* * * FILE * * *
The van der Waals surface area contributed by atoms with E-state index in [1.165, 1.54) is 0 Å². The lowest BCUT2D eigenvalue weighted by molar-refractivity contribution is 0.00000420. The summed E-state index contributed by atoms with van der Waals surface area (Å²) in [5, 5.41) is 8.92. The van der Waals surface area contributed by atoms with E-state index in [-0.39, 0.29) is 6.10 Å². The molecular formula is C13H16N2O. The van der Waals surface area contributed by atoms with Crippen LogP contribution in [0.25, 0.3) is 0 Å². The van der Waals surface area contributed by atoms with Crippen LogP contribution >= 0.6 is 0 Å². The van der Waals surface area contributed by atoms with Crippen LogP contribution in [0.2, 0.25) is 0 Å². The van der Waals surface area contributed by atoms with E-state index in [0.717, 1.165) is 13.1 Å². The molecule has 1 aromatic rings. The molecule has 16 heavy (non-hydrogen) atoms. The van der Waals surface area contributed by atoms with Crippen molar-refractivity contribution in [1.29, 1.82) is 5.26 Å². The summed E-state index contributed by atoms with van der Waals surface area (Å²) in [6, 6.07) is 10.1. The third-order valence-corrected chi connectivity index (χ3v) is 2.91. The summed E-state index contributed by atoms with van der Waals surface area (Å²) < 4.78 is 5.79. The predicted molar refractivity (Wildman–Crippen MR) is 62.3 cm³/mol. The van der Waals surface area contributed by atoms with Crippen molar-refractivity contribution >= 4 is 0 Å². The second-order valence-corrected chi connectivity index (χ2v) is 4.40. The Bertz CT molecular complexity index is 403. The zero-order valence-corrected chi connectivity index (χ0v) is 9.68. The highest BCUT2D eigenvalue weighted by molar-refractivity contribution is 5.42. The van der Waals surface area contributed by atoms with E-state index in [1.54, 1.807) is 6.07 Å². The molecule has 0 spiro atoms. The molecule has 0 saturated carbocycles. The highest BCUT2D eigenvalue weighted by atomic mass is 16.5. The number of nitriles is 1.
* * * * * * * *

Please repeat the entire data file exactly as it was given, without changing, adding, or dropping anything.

The van der Waals surface area contributed by atoms with E-state index in [1.165, 1.54) is 0 Å². The lowest BCUT2D eigenvalue weighted by molar-refractivity contribution is 0.00000420. The summed E-state index contributed by atoms with van der Waals surface area (Å²) in [5, 5.41) is 8.92. The van der Waals surface area contributed by atoms with E-state index in [-0.39, 0.29) is 6.10 Å². The molecular formula is C13H16N2O. The van der Waals surface area contributed by atoms with Crippen LogP contribution in [0.25, 0.3) is 0 Å². The van der Waals surface area contributed by atoms with Crippen LogP contribution >= 0.6 is 0 Å². The van der Waals surface area contributed by atoms with Crippen LogP contribution in [0.2, 0.25) is 0 Å². The van der Waals surface area contributed by atoms with E-state index in [0.717, 1.165) is 13.1 Å². The molecule has 1 aromatic rings. The molecule has 16 heavy (non-hydrogen) atoms. The van der Waals surface area contributed by atoms with Crippen molar-refractivity contribution in [1.29, 1.82) is 5.26 Å². The summed E-state index contributed by atoms with van der Waals surface area (Å²) in [6, 6.07) is 10.1. The third-order valence-corrected chi connectivity index (χ3v) is 2.91. The summed E-state index contributed by atoms with van der Waals surface area (Å²) < 4.78 is 5.79. The predicted molar refractivity (Wildman–Crippen MR) is 62.3 cm³/mol. The van der Waals surface area contributed by atoms with Crippen molar-refractivity contribution >= 4 is 0 Å². The second-order valence-corrected chi connectivity index (χ2v) is 4.40. The Bertz CT molecular complexity index is 403. The zero-order valence-corrected chi connectivity index (χ0v) is 9.68. The highest BCUT2D eigenvalue weighted by molar-refractivity contribution is 5.42. The van der Waals surface area contributed by atoms with E-state index in [1.54, 1.807) is 6.07 Å². The molecule has 0 spiro atoms. The molecule has 0 saturated carbocycles. The highest BCUT2D eigenvalue weighted by atomic mass is 16.5. The number of nitriles is 1.